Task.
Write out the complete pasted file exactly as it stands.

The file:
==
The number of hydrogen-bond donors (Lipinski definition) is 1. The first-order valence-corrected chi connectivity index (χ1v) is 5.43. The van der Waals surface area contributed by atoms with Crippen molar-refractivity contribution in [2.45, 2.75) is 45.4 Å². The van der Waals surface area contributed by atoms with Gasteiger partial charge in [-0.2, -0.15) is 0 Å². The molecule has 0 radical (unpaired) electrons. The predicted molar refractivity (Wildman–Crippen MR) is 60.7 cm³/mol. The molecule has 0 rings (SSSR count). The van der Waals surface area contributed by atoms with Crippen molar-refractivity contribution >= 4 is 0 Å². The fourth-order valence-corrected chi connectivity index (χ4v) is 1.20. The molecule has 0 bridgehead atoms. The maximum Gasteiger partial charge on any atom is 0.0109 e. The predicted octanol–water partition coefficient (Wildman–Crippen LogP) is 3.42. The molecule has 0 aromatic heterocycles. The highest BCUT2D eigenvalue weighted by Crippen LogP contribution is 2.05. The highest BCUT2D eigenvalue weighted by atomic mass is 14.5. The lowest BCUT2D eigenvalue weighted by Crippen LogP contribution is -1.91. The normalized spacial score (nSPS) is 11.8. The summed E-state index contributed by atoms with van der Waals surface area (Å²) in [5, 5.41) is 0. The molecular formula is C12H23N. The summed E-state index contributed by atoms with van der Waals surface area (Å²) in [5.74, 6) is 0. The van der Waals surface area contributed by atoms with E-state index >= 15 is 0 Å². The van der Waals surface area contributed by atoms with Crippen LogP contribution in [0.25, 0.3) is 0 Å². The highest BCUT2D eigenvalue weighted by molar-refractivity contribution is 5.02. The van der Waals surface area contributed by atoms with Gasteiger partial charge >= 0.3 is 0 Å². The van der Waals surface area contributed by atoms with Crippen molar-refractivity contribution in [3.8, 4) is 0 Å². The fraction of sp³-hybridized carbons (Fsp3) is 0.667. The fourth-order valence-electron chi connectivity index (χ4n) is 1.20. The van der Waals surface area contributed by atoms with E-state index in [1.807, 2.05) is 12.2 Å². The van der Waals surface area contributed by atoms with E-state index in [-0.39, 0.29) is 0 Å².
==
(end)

The number of hydrogen-bond donors (Lipinski definition) is 1. The first-order valence-corrected chi connectivity index (χ1v) is 5.43. The van der Waals surface area contributed by atoms with Crippen molar-refractivity contribution in [2.45, 2.75) is 45.4 Å². The van der Waals surface area contributed by atoms with Gasteiger partial charge in [-0.2, -0.15) is 0 Å². The molecule has 0 radical (unpaired) electrons. The predicted molar refractivity (Wildman–Crippen MR) is 60.7 cm³/mol. The molecule has 0 rings (SSSR count). The van der Waals surface area contributed by atoms with Crippen molar-refractivity contribution >= 4 is 0 Å². The fourth-order valence-corrected chi connectivity index (χ4v) is 1.20. The molecule has 0 bridgehead atoms. The maximum Gasteiger partial charge on any atom is 0.0109 e. The predicted octanol–water partition coefficient (Wildman–Crippen LogP) is 3.42. The molecule has 0 aromatic heterocycles. The highest BCUT2D eigenvalue weighted by Crippen LogP contribution is 2.05. The highest BCUT2D eigenvalue weighted by atomic mass is 14.5. The lowest BCUT2D eigenvalue weighted by Crippen LogP contribution is -1.91. The normalized spacial score (nSPS) is 11.8. The summed E-state index contributed by atoms with van der Waals surface area (Å²) in [5, 5.41) is 0. The molecular formula is C12H23N. The summed E-state index contributed by atoms with van der Waals surface area (Å²) in [5.74, 6) is 0. The van der Waals surface area contributed by atoms with E-state index >= 15 is 0 Å². The van der Waals surface area contributed by atoms with Crippen LogP contribution in [0.25, 0.3) is 0 Å². The highest BCUT2D eigenvalue weighted by molar-refractivity contribution is 5.02. The van der Waals surface area contributed by atoms with Gasteiger partial charge >= 0.3 is 0 Å². The van der Waals surface area contributed by atoms with Crippen molar-refractivity contribution in [3.8, 4) is 0 Å². The fraction of sp³-hybridized carbons (Fsp3) is 0.667. The fourth-order valence-electron chi connectivity index (χ4n) is 1.20. The van der Waals surface area contributed by atoms with E-state index in [1.807, 2.05) is 12.2 Å². The van der Waals surface area contributed by atoms with E-state index in [-0.39, 0.29) is 0 Å².